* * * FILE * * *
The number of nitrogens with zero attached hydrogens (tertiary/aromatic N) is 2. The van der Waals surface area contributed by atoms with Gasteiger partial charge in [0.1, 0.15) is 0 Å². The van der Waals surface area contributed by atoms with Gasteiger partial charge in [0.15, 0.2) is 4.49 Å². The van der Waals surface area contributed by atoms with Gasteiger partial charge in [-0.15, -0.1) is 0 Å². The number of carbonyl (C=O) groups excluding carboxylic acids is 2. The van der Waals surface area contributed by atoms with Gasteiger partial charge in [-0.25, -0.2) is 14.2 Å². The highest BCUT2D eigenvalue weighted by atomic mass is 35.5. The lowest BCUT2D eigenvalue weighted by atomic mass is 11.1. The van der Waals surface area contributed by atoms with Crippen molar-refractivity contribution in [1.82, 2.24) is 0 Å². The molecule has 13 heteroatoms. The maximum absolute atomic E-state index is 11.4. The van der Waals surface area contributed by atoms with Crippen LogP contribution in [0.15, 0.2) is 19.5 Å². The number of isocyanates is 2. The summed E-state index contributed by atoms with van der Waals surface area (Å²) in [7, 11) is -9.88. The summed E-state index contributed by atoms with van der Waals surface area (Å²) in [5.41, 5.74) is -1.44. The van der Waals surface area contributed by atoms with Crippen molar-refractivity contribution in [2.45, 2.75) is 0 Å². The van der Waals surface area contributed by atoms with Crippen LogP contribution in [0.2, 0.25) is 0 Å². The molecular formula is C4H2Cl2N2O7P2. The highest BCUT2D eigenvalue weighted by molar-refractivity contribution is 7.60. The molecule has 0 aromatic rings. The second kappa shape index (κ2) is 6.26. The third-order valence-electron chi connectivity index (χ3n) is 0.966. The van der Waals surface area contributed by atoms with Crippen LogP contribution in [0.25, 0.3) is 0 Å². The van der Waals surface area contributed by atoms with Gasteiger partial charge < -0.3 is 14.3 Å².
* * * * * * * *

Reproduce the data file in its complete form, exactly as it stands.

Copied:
The number of nitrogens with zero attached hydrogens (tertiary/aromatic N) is 2. The van der Waals surface area contributed by atoms with Gasteiger partial charge in [0.1, 0.15) is 0 Å². The van der Waals surface area contributed by atoms with Gasteiger partial charge in [0.15, 0.2) is 4.49 Å². The van der Waals surface area contributed by atoms with Gasteiger partial charge in [-0.15, -0.1) is 0 Å². The number of carbonyl (C=O) groups excluding carboxylic acids is 2. The van der Waals surface area contributed by atoms with Gasteiger partial charge in [-0.25, -0.2) is 14.2 Å². The highest BCUT2D eigenvalue weighted by atomic mass is 35.5. The lowest BCUT2D eigenvalue weighted by atomic mass is 11.1. The van der Waals surface area contributed by atoms with Crippen molar-refractivity contribution in [1.82, 2.24) is 0 Å². The molecule has 13 heteroatoms. The maximum absolute atomic E-state index is 11.4. The van der Waals surface area contributed by atoms with Crippen LogP contribution in [0.15, 0.2) is 19.5 Å². The number of isocyanates is 2. The summed E-state index contributed by atoms with van der Waals surface area (Å²) in [7, 11) is -9.88. The summed E-state index contributed by atoms with van der Waals surface area (Å²) in [5.41, 5.74) is -1.44. The van der Waals surface area contributed by atoms with Crippen molar-refractivity contribution in [2.45, 2.75) is 0 Å². The van der Waals surface area contributed by atoms with Crippen LogP contribution in [0.2, 0.25) is 0 Å². The molecular formula is C4H2Cl2N2O7P2. The highest BCUT2D eigenvalue weighted by molar-refractivity contribution is 7.60. The molecule has 0 aromatic rings. The second kappa shape index (κ2) is 6.26. The third-order valence-electron chi connectivity index (χ3n) is 0.966. The van der Waals surface area contributed by atoms with Crippen LogP contribution in [0.25, 0.3) is 0 Å². The van der Waals surface area contributed by atoms with Gasteiger partial charge < -0.3 is 14.3 Å².